Sunday, February 23, 2020

Learn more about our updated Terms of Service

Updating Our Terms of Service
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Adding Google Chrome, Google Chrome OS and Google Drive to the Terms: Our improved Terms now cover Google Chrome, Google Chrome OS, and Google Drive, which also have service-specific terms and policies to help you understand what's unique to those services.
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Wednesday, February 20, 2013

Sony Xperia Z review

The Xperia Z is one of the main pillars of Sony's new plan to focus on mobile, gaming and imaging. In fact, it's a device that addresses all three of those areas, while also pressing reset on Sony's smartphone past. The handset ushers in a new design language, one Sony's decided to bring to its new tablet too. It's called omnibalance design, but it's best described as a combination of 90-degree angles, even weight distribution and flat glossy sides.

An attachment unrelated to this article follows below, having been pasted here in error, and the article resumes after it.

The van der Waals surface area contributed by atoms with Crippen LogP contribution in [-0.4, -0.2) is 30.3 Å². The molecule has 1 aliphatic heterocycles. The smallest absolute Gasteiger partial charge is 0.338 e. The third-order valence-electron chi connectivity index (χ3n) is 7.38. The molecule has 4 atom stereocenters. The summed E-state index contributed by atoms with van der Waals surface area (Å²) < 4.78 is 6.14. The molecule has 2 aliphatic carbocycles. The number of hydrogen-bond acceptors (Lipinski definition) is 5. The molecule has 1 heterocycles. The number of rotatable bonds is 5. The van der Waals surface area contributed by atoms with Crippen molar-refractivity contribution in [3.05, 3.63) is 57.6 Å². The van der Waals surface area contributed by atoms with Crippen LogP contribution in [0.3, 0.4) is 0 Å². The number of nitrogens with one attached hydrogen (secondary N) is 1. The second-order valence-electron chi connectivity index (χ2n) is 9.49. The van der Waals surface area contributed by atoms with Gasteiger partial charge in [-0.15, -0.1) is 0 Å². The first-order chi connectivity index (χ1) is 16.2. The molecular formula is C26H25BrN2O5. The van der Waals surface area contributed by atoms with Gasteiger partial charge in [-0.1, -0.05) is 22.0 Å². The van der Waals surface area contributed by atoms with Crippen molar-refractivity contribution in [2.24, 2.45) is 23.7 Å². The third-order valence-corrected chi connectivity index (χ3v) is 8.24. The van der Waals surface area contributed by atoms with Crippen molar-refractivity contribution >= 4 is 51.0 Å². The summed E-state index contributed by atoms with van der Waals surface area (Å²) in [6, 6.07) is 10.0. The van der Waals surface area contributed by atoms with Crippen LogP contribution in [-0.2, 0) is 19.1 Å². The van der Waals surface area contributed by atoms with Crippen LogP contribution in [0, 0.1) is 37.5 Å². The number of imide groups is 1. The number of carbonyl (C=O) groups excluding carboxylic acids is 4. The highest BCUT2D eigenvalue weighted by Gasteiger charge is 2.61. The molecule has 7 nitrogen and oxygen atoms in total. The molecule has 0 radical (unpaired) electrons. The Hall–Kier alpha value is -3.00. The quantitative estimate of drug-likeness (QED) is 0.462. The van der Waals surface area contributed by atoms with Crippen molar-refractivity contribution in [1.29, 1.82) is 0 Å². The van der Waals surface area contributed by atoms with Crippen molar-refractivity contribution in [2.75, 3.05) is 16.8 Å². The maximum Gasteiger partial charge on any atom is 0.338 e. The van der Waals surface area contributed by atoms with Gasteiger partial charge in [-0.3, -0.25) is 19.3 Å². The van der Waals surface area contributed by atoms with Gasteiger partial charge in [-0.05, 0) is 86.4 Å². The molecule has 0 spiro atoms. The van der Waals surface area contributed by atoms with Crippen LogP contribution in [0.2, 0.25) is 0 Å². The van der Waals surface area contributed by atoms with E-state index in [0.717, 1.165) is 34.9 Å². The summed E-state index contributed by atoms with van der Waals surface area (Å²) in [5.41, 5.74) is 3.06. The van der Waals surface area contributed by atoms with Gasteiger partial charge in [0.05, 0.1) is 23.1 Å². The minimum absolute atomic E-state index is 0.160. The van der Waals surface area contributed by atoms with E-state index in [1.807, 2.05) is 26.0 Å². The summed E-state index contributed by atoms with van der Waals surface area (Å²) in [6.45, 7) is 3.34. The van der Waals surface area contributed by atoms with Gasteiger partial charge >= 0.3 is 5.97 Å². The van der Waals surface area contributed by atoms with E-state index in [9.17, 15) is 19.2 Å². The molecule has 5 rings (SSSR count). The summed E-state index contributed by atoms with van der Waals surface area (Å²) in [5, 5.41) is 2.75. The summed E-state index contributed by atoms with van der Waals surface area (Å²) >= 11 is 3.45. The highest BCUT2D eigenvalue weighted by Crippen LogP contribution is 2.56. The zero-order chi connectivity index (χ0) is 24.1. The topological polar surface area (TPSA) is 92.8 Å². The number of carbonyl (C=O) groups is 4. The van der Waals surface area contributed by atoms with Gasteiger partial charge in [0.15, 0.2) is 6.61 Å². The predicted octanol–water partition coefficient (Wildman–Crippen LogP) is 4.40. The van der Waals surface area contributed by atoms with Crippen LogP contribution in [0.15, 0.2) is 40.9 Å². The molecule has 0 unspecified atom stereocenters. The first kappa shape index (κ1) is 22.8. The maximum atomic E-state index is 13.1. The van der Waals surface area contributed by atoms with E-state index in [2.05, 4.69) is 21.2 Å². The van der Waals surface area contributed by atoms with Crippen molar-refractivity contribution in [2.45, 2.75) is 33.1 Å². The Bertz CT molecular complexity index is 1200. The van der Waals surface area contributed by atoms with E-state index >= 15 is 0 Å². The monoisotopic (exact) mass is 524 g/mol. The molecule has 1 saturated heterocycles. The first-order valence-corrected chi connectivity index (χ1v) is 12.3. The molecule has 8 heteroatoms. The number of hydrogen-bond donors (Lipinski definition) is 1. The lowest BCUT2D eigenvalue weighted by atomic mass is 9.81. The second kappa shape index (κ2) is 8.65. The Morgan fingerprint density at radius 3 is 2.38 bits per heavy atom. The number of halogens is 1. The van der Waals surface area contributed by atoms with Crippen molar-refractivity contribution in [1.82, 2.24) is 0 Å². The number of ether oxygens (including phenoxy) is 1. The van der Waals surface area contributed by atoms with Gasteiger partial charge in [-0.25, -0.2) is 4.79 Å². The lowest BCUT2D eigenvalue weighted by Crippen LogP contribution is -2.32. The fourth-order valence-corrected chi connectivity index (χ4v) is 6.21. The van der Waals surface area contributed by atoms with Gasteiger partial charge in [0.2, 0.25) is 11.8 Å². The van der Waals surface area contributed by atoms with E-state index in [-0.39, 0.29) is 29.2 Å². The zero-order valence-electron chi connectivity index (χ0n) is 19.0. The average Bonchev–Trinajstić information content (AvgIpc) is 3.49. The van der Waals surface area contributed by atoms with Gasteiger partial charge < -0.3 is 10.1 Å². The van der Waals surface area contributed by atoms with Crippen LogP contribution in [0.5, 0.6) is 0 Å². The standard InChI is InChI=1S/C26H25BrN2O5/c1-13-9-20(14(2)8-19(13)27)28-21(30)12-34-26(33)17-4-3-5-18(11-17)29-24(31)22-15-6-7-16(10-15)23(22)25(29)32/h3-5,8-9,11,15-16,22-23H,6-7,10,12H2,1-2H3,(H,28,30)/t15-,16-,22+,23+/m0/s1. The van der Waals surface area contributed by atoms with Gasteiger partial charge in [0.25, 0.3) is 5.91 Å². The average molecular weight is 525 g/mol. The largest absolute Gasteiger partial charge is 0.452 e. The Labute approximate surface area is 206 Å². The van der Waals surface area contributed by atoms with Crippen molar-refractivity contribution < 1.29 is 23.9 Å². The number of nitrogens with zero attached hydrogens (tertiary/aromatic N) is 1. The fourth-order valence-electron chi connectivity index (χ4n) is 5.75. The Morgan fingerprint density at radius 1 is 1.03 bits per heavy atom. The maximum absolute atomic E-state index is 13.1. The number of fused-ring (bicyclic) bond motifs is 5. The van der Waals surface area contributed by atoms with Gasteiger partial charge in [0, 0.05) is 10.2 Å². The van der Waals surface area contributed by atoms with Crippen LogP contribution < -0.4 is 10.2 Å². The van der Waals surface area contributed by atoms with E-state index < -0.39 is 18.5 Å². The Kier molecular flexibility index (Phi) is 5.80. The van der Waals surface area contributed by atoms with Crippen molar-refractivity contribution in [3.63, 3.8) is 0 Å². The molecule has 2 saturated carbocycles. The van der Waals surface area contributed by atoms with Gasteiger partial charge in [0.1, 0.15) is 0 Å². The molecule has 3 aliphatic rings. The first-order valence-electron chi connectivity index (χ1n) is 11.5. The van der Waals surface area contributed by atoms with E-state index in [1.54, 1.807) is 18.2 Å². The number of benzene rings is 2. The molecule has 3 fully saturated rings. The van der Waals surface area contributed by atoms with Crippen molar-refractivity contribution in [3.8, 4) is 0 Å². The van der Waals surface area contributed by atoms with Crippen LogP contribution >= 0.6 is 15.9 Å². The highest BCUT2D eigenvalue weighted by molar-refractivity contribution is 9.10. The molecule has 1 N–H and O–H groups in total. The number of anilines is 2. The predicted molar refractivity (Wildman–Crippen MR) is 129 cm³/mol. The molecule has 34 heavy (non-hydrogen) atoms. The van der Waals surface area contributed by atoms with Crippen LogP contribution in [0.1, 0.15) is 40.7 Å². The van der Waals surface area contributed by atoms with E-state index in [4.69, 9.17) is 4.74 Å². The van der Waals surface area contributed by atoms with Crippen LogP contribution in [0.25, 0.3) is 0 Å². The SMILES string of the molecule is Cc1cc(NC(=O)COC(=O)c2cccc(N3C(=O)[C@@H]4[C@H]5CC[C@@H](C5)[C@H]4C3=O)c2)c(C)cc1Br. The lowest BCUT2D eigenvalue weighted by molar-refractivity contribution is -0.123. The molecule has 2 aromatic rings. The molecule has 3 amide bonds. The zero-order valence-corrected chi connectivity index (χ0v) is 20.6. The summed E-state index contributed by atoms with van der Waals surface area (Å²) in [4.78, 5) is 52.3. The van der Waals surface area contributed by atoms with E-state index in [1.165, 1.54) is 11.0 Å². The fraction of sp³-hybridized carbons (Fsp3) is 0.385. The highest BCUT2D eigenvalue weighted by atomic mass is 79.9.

Once you get to look at the phone in person, all Xperias that came before it pale in comparison. The phone feels solid and you'd be hard-pressed to describe any part of it as plasticky. Between those mirrored sides, you'll find Sony's first 1080p phone display, measuring five inches and benefiting from the company's new Bravia Mobile Engine 2. Improvements to the Xperia line aren't merely cosmetic, though: Sony's added a 13-megapixel camera (featuring the HDR video-capable Exmor RS sensor) and a 1.5GHz quad-core Snapdragon S4 Pro -- Qualcomm's most potent mobile processor currently available.